Mar 16

Assisted Death the Theme of Amy Bloom’s “In Love”

Heller McAlpin, NPR, asks potential readers of the new book by writer/psychotherapist Amy Bloom, In Love: A Memoir of Love and Loss, “Would you agree to help your beloved end his life when he receives a hopeless diagnosis?” The issue of assisted death is what Bloom faced in her own marriage.

The diagnosis in question is early-onset Alzheimer’s, which struck Brian Ameche in his mid-60’s.

Not everyone will agree with Brian’s decision, or with Bloom’s agreement to support his wishes. Bloom understands that euthanasia is a controversial subject, and she addresses it with the gravitas it deserves. At various points, she worries ‘that a better wife, certainly a different wife, would have said no, would have insisted on keeping her husband in this world until his body gave out.’ In Brian’s sharper moments, she worries that they’re acting too soon. She also, rightly, rails at a system that allows animals to be put out of their misery, but not human beings.

The bumpy road to assisted death, or in this case legally “accompanied suicide” (involving drinking sodium pentobarbital) brings the couple to an organization in Switzerland called Dignatas. But you can’t just access Dignatas because you want to. One of the stumbling blocks was proving Brian’s level of “discernment and determination”:

The couple know that if they wait too long, he will no longer be capable of passing this test. They hit an upsetting delay when they learn that Brian’s neurologist had written on the MRI report that the reason for the test was a ‘major depressive episode.’ Depression is a deal-breaker for Dignitas, which does not want to be in the business of helping clinically depressed people commit suicide. Brian and Bloom have to prove that the neurologist’s note is simply not true.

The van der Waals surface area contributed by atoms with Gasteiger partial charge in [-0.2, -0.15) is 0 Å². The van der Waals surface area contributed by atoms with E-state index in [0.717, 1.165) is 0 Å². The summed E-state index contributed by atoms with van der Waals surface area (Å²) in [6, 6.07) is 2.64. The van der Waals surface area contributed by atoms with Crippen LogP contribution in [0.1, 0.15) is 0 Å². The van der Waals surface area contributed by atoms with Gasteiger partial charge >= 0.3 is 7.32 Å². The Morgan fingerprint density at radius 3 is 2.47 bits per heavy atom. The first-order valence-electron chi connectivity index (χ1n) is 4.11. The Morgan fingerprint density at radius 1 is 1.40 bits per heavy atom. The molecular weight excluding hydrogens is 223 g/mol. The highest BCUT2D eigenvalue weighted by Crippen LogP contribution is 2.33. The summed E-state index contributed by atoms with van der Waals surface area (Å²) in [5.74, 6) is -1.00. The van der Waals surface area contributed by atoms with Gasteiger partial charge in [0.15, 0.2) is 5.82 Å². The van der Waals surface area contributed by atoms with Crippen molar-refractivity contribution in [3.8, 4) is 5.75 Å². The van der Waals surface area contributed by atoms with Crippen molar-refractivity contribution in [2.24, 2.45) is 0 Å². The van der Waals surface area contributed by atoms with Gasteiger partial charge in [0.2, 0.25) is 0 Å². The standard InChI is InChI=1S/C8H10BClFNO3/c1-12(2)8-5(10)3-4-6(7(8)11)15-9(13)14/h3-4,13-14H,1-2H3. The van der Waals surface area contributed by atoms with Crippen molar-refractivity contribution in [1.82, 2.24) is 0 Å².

Simon Van Booy, Washington Post, believes In Love demonstrates that “perhaps the two most challenging issues for Bloom as a wife” are finding alternatives to Dignatas if rejected and deciding how to tell loved ones.

While the latter, i.e., telling others, produces “some unusual reactions,” the former involves pondering various other methods of dying:

The author recounts how she considered drowning, procuring fentanyl from a drug dealer, DIY suffocation, and VSED (voluntary suspension of eating and drinking), which in the case of her husband (a former Yale football player) could take as long as a month…

In Love is currently on many critics’ must-read lists. The following review excerpt from Publishers Weekly echoes the sentiments of many, including my own: “With passion and sharp wit, [Amy Bloom] jumps back and forth between the beginning of their relationship, the Herculean effort it took to secure an agreement with Dignitas, and the painful anticipation of the final trip to Switzerland. Most poignant are the intimate moments they share as they make the most of their last days together. As she writes, ‘I imagine that Brian feels as alone as I do but I can tell he isn’t as afraid.’ The result is a stunning portrayal of how love can reveal itself in life’s most difficult moments.”

Feb 02

Ambiguous Loss, Lack of Closure: Pauline Boss

Pauline Boss coined the term “ambiguous loss” and invented a new field within psychology to name the reality that every loss does not hold a promise of anything like resolution. Amid this pandemic, there are so many losses — from deaths that could not be mourned, to the very structure of our days, to a sudden crash of what felt like solid careers and plans and dreams…Krista Tippett, Onbeing.org